I’d like to invite you to close your eyes for a moment and imagine all the colours of the rainbow. Red, orange, yellow, green, blue, indigo and violet. Now try to imagine a colour you’ve never seen, an eighth colour. A colour that isn’t in the spectrum you know.
Difficult, isn’t it? Similarly, could we imagine a perfume we’ve never smelt, or music, if we’d never heard it? Can you imagine life outside the womb, until you are born?
Today, the disciples run to the tomb, and they start to experience something they have never experienced or imagined before. Something they were not even capable of imagining, until they actually experienced it.
“He saw and believed. Till this moment they had failed to understand the teaching of scripture, that he must rise from the dead.”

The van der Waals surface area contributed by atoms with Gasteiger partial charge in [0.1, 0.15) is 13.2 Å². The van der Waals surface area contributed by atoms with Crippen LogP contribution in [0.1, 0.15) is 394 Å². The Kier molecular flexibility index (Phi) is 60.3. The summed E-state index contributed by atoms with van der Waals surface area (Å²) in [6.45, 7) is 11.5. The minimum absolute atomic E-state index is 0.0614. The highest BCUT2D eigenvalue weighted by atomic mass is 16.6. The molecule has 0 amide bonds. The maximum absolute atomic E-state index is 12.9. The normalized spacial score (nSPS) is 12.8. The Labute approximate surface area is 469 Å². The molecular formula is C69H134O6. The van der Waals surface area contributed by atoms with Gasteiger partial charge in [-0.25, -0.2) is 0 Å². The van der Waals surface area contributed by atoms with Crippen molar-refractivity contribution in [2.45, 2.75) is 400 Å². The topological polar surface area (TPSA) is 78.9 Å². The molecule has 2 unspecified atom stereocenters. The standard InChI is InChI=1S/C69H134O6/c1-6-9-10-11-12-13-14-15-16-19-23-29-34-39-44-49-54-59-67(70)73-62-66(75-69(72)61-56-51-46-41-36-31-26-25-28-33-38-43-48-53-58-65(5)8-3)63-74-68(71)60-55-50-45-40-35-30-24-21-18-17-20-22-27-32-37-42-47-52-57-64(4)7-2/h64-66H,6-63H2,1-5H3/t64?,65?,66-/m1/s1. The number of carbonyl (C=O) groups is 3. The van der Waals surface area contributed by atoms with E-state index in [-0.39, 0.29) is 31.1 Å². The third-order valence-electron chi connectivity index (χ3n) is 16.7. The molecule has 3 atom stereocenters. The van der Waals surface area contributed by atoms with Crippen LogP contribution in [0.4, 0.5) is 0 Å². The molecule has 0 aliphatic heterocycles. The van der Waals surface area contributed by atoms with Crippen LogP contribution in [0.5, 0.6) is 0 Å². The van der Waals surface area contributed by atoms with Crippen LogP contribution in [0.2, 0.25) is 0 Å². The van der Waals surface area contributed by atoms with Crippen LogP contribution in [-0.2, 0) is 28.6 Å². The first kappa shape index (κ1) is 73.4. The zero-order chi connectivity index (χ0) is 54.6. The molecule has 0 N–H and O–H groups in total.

Everything we have read in the Gospel, up to now, was written because of what we read today. It is the resurrection which enables the story to be told. Throughout the gospels the disciples fail to understand Jesus until the resurrection enables them to imagine something they had never experienced before.
It was impossible to imagine a crucified Messiah, until the Messiah had risen from the dead. It was impossible to understand how the whole world was in slavery to sin and death, until the God in whom there is no sin or death bursts in upon that world. It was impossible for the disciples to know how much they were governed by the fear of death, until they experienced a reality in which death simply does not exist. It was impossible for the disciples to know their own complicity in violence, denial, betrayal, until the man they had denied came back to them from death breathing love and forgiveness.